As it turned out, Wonderboy’s loss was a bit more serious than the audiologist first thought. Further testing placed him at the “moderate” level on the scale of mild—moderate—severe—profound. Unaided, Wonderboy’s ears can’t detect sounds softer than 50 decibels. Most speech sounds fall in the 20-decibel-or-lower range. Our little guy can hear vowel sounds, the louder middles of words, but few of the consonants that shape sound into speech. For Wonderboy, people probably sound a lot like Charlie Brown’s teacher. Wah-WAH-wah-wah-waahh-wah. We learned about the speech banana: the area on a graph that shows where speech sounds fall in the decibel and frequency ranges. Wonderboy can’t hear sounds above the horizontal 50 line on that chart.
(More or less. He has a sloping loss which is slightly better at the lower frequencies.)
By his first birthday he was wearing hearing aids, and what a huge difference we could see! Aided, he tests around the 20-decibel range. He hears and understands a great deal of what we say. He is two and a half years old now, and he is finally beginning to add some consonant sounds to his verbal speech. Daddy used to be “Ah-ee” and now he is “Gaggy.” (This cracks me up. You can get a lot of mileage out of calling your husband Gag.) Grandpa is Amp-Ha. Wonderboy’s baby sister is “Gay-gee.” As you can see, he doesn’t have a B sound yet. His M is perfect, though; I have been Mommy, clear as a bell, for over a year.
But Wonderboy’s verbal speech is only part of the picture. His actual vocabulary is enormous, thanks to sign language. He uses a combination of sign and speech; we all do. Although it appears he will be primarily a verbal person as he gets older, sign language will always be an important second language for him. Hearing aids, incredible as the technology is nowadays, don’t do you any good at the swimming pool. Just for instance.
Hard of hearing. It used to be a phrase that conjured up in my mind the image of a grizzled old man with an ear trumpet. What? What’d ye say? Speak up, lad! (Apparently he is a grizzled old Scotsman.) Now it applies to my son. Words pop up on a TV screen, “closed captioned for the deaf and hard of hearing,” and I’ll give a little mental jump: Oh! That means Wonderboy!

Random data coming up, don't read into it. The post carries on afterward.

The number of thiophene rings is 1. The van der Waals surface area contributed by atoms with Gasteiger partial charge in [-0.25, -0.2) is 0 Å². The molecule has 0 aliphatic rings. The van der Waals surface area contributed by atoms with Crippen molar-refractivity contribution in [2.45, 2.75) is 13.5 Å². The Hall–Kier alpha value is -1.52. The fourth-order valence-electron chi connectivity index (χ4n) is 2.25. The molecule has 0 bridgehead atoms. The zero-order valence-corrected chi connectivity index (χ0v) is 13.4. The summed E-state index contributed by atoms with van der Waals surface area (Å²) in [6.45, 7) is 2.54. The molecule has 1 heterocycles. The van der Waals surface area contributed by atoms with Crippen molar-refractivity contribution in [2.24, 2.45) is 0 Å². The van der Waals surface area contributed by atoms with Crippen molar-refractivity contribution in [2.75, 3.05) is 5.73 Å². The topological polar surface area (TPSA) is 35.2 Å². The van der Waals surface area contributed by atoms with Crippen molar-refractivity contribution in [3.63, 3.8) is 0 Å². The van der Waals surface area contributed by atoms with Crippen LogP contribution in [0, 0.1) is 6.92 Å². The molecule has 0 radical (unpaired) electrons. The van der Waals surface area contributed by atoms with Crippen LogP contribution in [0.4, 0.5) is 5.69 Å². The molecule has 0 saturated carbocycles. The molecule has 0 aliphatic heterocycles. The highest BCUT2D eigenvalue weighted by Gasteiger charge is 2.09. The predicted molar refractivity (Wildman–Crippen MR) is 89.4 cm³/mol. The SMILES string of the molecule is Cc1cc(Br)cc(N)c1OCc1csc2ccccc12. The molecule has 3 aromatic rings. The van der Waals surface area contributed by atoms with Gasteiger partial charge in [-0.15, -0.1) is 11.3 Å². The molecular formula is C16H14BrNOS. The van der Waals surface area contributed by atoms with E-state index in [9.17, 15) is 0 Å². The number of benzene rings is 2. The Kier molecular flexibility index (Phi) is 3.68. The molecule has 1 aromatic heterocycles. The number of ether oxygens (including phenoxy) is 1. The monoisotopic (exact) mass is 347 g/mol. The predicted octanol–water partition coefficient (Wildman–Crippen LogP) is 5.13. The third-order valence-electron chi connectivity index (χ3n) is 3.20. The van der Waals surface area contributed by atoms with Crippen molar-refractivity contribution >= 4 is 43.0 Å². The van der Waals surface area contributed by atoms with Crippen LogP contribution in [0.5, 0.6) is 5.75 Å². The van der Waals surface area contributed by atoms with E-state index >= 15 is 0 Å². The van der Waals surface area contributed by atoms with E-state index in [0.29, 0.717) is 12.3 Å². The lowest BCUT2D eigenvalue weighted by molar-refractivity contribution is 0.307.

Watching our children learn to speak is one of the great delights of parenthood. We mothers tend to collect their funny pronunciations, their experimentation with the meanings of words. This time around, my joy has been doubled, for I get to see communication unfold in two languages. His funny little toddler signs are just as endearing as any “helidopter” or “oapymeal” ever uttered by a two-year-old. (“Oapymeal” was one of Jane’s. It meant oatmeal. I served it often just to hear her say it.)
I put some links in my sidebar for American Sign Language resources. I can’t say enough about the wonders and benefits of ASL, not just for deaf and hard of hearing children, but for all babies and toddlers, especially those with any type of speech delay. ASL is a beautiful, nuanced language, a visual poetry. I count myself privileged to have been put in the way of learning it. Jane is determined to certify as an interpreter someday, and I have to admit I’m a little jealous. I wish I’d learned at her age.
Wonderboy makes a fist and touches a knuckle to his cheek, wiggling the hand. “Ah-hul!” he shouts. Apple, in two languages. The speech banana? We’ll get there, one way or another.
*Audiogram image courtesy of GoHear.org.
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Sometimes I Can Be Hard-of-Learning
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Fun with FM